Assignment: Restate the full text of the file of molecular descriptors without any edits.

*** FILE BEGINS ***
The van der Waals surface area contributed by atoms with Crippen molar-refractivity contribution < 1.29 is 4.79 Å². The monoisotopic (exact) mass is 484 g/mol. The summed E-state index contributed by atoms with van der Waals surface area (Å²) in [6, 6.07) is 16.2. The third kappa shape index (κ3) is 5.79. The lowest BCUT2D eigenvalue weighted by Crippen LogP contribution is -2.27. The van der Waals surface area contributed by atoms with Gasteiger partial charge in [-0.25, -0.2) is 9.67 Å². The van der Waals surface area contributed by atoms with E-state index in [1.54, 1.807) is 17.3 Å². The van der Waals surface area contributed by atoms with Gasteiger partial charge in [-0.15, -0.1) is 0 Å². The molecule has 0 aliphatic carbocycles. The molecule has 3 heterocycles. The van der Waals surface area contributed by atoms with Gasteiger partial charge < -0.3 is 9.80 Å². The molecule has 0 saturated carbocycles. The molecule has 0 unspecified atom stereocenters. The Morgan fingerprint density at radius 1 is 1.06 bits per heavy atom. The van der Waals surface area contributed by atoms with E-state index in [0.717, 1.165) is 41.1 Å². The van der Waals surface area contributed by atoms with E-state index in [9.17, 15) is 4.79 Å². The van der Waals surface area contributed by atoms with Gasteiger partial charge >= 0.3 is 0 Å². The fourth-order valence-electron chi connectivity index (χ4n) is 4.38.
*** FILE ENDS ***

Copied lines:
The van der Waals surface area contributed by atoms with Crippen molar-refractivity contribution < 1.29 is 4.79 Å². The monoisotopic (exact) mass is 484 g/mol. The summed E-state index contributed by atoms with van der Waals surface area (Å²) in [6, 6.07) is 16.2. The third kappa shape index (κ3) is 5.79. The lowest BCUT2D eigenvalue weighted by Crippen LogP contribution is -2.27. The van der Waals surface area contributed by atoms with Gasteiger partial charge in [-0.25, -0.2) is 9.67 Å². The van der Waals surface area contributed by atoms with E-state index in [1.54, 1.807) is 17.3 Å². The van der Waals surface area contributed by atoms with Gasteiger partial charge in [-0.15, -0.1) is 0 Å². The molecule has 0 aliphatic carbocycles. The molecule has 3 heterocycles. The van der Waals surface area contributed by atoms with Gasteiger partial charge < -0.3 is 9.80 Å². The molecule has 0 saturated carbocycles. The molecule has 0 unspecified atom stereocenters. The Morgan fingerprint density at radius 1 is 1.06 bits per heavy atom. The van der Waals surface area contributed by atoms with E-state index in [0.717, 1.165) is 41.1 Å². The van der Waals surface area contributed by atoms with E-state index in [9.17, 15) is 4.79 Å². The van der Waals surface area contributed by atoms with Gasteiger partial charge >= 0.3 is 0 Å². The fourth-order valence-electron chi connectivity index (χ4n) is 4.38.